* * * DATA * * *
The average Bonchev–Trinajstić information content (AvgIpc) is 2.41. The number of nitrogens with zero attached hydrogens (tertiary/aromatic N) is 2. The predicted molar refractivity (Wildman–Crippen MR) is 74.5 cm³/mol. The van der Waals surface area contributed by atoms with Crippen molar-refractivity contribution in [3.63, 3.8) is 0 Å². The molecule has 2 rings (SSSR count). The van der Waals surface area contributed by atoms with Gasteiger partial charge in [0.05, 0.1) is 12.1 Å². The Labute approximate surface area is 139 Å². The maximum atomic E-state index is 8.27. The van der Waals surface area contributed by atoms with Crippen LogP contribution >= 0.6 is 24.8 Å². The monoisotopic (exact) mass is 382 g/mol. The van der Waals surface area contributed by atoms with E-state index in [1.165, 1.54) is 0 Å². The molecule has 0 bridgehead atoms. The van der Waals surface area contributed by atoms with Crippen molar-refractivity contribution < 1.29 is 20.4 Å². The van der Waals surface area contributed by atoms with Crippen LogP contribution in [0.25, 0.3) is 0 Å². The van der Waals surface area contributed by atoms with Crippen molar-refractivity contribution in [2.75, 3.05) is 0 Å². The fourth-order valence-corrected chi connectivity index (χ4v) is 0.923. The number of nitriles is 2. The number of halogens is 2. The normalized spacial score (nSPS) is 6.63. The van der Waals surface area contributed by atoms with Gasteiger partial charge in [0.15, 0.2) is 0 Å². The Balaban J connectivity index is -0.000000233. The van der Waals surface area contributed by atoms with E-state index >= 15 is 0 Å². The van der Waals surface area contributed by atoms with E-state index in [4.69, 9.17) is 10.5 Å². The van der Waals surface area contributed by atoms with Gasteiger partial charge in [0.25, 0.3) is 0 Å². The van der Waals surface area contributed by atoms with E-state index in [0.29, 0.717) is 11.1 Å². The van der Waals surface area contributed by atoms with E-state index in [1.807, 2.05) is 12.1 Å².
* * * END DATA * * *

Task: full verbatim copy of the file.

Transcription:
The average Bonchev–Trinajstić information content (AvgIpc) is 2.41. The number of nitrogens with zero attached hydrogens (tertiary/aromatic N) is 2. The predicted molar refractivity (Wildman–Crippen MR) is 74.5 cm³/mol. The van der Waals surface area contributed by atoms with Crippen molar-refractivity contribution in [3.63, 3.8) is 0 Å². The molecule has 2 rings (SSSR count). The van der Waals surface area contributed by atoms with Gasteiger partial charge in [0.05, 0.1) is 12.1 Å². The Labute approximate surface area is 139 Å². The maximum atomic E-state index is 8.27. The van der Waals surface area contributed by atoms with Crippen LogP contribution >= 0.6 is 24.8 Å². The monoisotopic (exact) mass is 382 g/mol. The van der Waals surface area contributed by atoms with E-state index in [1.165, 1.54) is 0 Å². The molecule has 0 bridgehead atoms. The van der Waals surface area contributed by atoms with Crippen molar-refractivity contribution < 1.29 is 20.4 Å². The van der Waals surface area contributed by atoms with Crippen LogP contribution in [0.25, 0.3) is 0 Å². The van der Waals surface area contributed by atoms with Crippen molar-refractivity contribution in [2.75, 3.05) is 0 Å². The fourth-order valence-corrected chi connectivity index (χ4v) is 0.923. The number of nitriles is 2. The number of halogens is 2. The normalized spacial score (nSPS) is 6.63. The van der Waals surface area contributed by atoms with Gasteiger partial charge in [0.15, 0.2) is 0 Å². The Balaban J connectivity index is -0.000000233. The van der Waals surface area contributed by atoms with E-state index >= 15 is 0 Å². The van der Waals surface area contributed by atoms with E-state index in [4.69, 9.17) is 10.5 Å². The van der Waals surface area contributed by atoms with Gasteiger partial charge in [0.25, 0.3) is 0 Å². The van der Waals surface area contributed by atoms with E-state index in [0.29, 0.717) is 11.1 Å². The van der Waals surface area contributed by atoms with E-state index in [1.807, 2.05) is 12.1 Å².